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TOMALES — The Tomales Braves are on a campaign this season. A campaign to not just win games but to reignite a program with a tradition that for decades has made the stadium on Irvin Road the place to be on Friday nights.

The Braves win games. Almost always have.

But despite a winning tradition, the Braves can feel it slipping away.

Fourteen players busted through the banner and took the field in the season opener against Hoopa Valley Friday night. Considering that 11 players are on the field — that is, quite literally, not much breathing room.

“We got some good kids, there are some tough kids,” head coach Leon Feliciano said. “We just don’t have a lot of them.”

It’s been a wave that’s been building off shore for years — declining enrollment and the emerging popularity of soccer that’s poaching top athletes from the football squad. The wave has crested and is pounding the Braves.

So few kids came out for the team this season that under “experience,” three guys on the roster are listed with “none.” There is no junior varsity squad.

“We’re small but mighty,” said senior running back and linebacker Willy Lepori.

The small but mighty Braves put a thumping on the visiting Warriors on Friday night. The scoreboard read 41-12, but it said more than that. It said we’re here, we’re tough — we are not going anywhere.

“With 14 guys …” Feliciano was looking toward the scoreboard which had already been erased, already moving on to the next game. “That (game) gave us buy in. To all the guys who didn’t believe — a lot of kids quit and didn’t come out. We’ve got to hang in tight together.”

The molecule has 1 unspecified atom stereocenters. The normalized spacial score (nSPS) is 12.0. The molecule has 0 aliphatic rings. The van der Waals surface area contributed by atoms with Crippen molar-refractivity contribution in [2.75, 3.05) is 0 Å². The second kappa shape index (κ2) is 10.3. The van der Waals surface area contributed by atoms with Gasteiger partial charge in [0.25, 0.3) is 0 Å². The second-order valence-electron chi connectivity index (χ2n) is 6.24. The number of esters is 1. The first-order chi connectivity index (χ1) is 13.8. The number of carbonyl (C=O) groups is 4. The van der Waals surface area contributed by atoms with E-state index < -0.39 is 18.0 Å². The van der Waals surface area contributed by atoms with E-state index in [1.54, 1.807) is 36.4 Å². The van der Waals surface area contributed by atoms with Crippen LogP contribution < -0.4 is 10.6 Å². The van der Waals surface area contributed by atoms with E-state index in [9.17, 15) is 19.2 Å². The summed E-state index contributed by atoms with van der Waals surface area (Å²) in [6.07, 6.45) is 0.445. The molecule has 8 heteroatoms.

The Braves did more than hang in on Friday night. They dominated every which way, despite guys cramping on the sideline, shoulders heaving from playing every down, all night.

Feliciano knows that intensity is tough to maintain. He has no room to spare, no buffer for injury or fatigue.

If a guy isn’t playing well, you’d be hard pressed to bench him when you have 14 kids eligible.

“We’re skating on thin ice,” Feliciano said about the future of the program.

Tomales has about 170 students, down from around 280 when Feliciano took over in 1996. He’s gone 131-65-3 with a student body that has declined bit by bit.

The players can feel it. It’s hard not to, when you look to the sideline and there are only three subs.

“It’s a shame to see such a great program go down,” Lepori said.

But it’s not going down without a fight.

The Braves expanded their repertoire Friday night.

Sure, it was the grinding, running football that Feliciano’s squads have long been known for. Lepori, who was responsible for four touchdowns Friday, was called upon early and often. Juniors Ty Evenich and Andres Cuevas were a potent combination on the ground.

But Feliciano gave the green light to senior quarterback Joel Gutierrez to let fly Friday night and it was the talk of the stands. Old-timers dressed in red and black who have been coming to Braves football games for decades have never seen a Feliciano squad go to the air as much as they did Friday night.

And that point-after attempt? Unheard of. Feliciano’s boys have always gone for two.

“He’s always been smash-mouth,” said Dave Osborn, the Braves’ longtime play-by-play announcer.

Maybe it was a signal that the guard is changing. Feliciano, who has led the Braves for 19 seasons, will retire after this campaign. Maybe all that passing — that point after — was a way of passing the torch and trying to light a fire under future Tomales players.

“We’ll keep it going,” Feliciano said. “It’s our responsibility as coaches to keep this great thing rolling.”

More than once, he said Tomales High is a special place.

If you look around out there, it says it everywhere — it’s the home of the brave.

You can reach staff columnist Kerry Benefield at 526-8671 or kerry.benefield@pressdemocrat.com and on Twitter @benefield